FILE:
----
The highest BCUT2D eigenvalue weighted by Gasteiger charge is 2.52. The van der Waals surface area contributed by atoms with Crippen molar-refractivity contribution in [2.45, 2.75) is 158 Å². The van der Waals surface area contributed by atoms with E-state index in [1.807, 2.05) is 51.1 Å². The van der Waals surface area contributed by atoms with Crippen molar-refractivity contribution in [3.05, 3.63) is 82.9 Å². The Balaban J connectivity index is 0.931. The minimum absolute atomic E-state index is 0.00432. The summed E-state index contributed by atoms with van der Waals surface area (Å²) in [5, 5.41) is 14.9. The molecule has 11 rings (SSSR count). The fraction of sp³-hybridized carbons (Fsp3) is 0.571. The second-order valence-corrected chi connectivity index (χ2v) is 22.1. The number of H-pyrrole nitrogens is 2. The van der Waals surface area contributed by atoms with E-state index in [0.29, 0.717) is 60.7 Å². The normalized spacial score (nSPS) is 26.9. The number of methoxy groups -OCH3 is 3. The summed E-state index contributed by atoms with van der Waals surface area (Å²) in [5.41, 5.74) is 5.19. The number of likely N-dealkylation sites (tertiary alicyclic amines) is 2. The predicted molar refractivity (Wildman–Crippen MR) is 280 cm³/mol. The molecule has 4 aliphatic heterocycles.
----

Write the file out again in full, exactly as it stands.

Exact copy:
The highest BCUT2D eigenvalue weighted by Gasteiger charge is 2.52. The van der Waals surface area contributed by atoms with Crippen molar-refractivity contribution in [2.45, 2.75) is 158 Å². The van der Waals surface area contributed by atoms with E-state index in [1.807, 2.05) is 51.1 Å². The van der Waals surface area contributed by atoms with Crippen molar-refractivity contribution in [3.05, 3.63) is 82.9 Å². The Balaban J connectivity index is 0.931. The minimum absolute atomic E-state index is 0.00432. The summed E-state index contributed by atoms with van der Waals surface area (Å²) in [5, 5.41) is 14.9. The molecule has 11 rings (SSSR count). The fraction of sp³-hybridized carbons (Fsp3) is 0.571. The second-order valence-corrected chi connectivity index (χ2v) is 22.1. The number of H-pyrrole nitrogens is 2. The van der Waals surface area contributed by atoms with E-state index in [0.29, 0.717) is 60.7 Å². The normalized spacial score (nSPS) is 26.9. The number of methoxy groups -OCH3 is 3. The summed E-state index contributed by atoms with van der Waals surface area (Å²) in [5.41, 5.74) is 5.19. The number of likely N-dealkylation sites (tertiary alicyclic amines) is 2. The predicted molar refractivity (Wildman–Crippen MR) is 280 cm³/mol. The molecule has 4 aliphatic heterocycles.